Shaw Communications Inc (TSE:SJR.B): Shaw Communications, a giant in the Canadian telecoms sector, saw a drop in its share price following its disappointing forecasted earnings growth in 2017. In a sector that is set to see growth, undervalued and experienced companies such as this can make for a great hold play.

Shaw owns a ton of infrastructure throughout Canada and its cloud services and open-source projects look to address some of the biggest issues that its customers might face before the customers even face them.

With a market cap of $13.73 billion, Shaw Communications is going to be a big player in the sector for quite some time to come, and as it nears its 52-week low this could be a great time to pick up a telecoms giant.

Boralex Inc. (TSX:BLX) is one of Canada’s premier renewable energy firms. Not only has it helped kickstar the renewable boom domestically, it also has facilities in the United States, France and the United Kingdom. The company’s primary energies are produced through wind, hydroelectric, thermal and solar sources and help power the homes of many people across the world.

By. Cliff Johnson


Forward-Looking Statements

This publication contains forward-looking information which is subject to a variety of risks and uncertainties and other factors that could cause actual events or results to differ from those projected in the forward-looking statements.  Forward looking statements in this publication include that the demand for ride sharing services will grow; that the demand for environmentally conscientious ride sharing services companies in particular will grow; that Facedrive’s marketplace will offer many more goods and services; that Facedrive can achieve its environmental goals without sacrificing profit; that Facedrive Foods will expand to other regions outside southern Ontario soon; that Facedrive plans to move to over 15 cities over the next 24 months; that Facedrive will be able to fund its capital requirements in the near term and long term; and that Facedrive will be able to carry out its business plan. These forward-looking statements are subject to a variety of risks and uncertainties and other factors that could cause actual events or results to differ materially from those projected in the forward-looking information.  Risks that could change or prevent these statements from coming to fruition include changing governmental laws and policies; the company’s ability to obtain and retain necessary licensing in each geographical area in which it operates; the success of the company’s expansion activities and whether it justifies additional expansion; the ability of the company to attract a sufficient number of drivers to meet the demands of customer riders; the ability of the company to attract drivers who have electric vehicles and hybrid cars; the ability of Facedrive to attract providers of good and services for partnerships on terms acceptable to both parties, and on profitable terms for Facedrive; the ability of the company to keep operating costs and customer charges competitive with other ride-hailing companies; and the company’s ability to continue agreements on affordable terms with existing or new tree planting enterprises in order to retain profits. The forward-looking information contained herein is given as of the date hereof and we assume no responsibility to update or revise such information to reflect new events or circumstances, except as required by law.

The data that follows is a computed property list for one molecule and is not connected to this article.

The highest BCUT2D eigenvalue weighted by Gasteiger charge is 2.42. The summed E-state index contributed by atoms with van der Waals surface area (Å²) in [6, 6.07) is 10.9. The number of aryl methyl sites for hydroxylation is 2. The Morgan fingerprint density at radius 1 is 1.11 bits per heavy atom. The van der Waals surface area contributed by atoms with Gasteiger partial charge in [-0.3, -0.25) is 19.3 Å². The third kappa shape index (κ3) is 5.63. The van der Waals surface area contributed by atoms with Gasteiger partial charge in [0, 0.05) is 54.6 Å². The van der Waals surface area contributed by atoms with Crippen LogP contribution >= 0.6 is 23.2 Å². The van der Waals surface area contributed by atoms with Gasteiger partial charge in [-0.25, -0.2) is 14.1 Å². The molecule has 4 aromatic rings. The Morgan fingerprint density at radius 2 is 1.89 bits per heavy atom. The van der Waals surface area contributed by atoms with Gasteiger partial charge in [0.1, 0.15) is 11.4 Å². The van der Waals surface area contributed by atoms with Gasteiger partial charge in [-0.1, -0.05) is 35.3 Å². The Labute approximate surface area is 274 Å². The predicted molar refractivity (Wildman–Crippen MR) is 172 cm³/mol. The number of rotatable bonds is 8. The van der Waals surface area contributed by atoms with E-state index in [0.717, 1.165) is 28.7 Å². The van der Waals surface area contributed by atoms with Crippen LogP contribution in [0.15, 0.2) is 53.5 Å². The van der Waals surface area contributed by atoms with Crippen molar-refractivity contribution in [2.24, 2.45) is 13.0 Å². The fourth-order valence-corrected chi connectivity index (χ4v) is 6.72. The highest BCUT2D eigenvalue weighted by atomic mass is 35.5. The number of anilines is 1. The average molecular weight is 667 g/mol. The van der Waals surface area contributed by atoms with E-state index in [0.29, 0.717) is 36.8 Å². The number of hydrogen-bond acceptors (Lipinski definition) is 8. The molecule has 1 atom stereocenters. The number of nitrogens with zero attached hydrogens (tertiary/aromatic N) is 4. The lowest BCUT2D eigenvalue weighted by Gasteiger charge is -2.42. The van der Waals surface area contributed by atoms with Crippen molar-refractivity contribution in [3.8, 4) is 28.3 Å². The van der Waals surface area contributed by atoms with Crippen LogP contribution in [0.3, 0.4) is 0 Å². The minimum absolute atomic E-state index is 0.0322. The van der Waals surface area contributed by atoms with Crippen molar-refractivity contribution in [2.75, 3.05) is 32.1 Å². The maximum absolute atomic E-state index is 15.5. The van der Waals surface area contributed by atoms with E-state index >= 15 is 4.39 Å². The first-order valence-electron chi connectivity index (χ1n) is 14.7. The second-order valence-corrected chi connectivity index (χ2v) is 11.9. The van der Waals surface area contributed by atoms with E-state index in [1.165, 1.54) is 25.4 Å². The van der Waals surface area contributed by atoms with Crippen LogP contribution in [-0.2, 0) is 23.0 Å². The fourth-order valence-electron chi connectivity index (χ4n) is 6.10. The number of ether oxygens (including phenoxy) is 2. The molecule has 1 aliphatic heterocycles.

ADVERTISEMENT. This communication is not a recommendation to buy or sell securities. An affiliated company of  Oilprice.com, Advanced Media Solutions Ltd, and their owners, managers, employees, and assigns (collectively “the Company”) has signed an agreement to be paid in shares to provide services to expand ridership and attract drivers in certain jurisdictions outside Canada and the United States. In addition, the owner of Oilprice.com has acquired additional shares of Facedrive (TSX:FD.V) for personal investment. This compensation and share acquisition resulting in the beneficial owner of the Company having a major share position in FD.V is a major conflict with our ability to be unbiased, more specifically: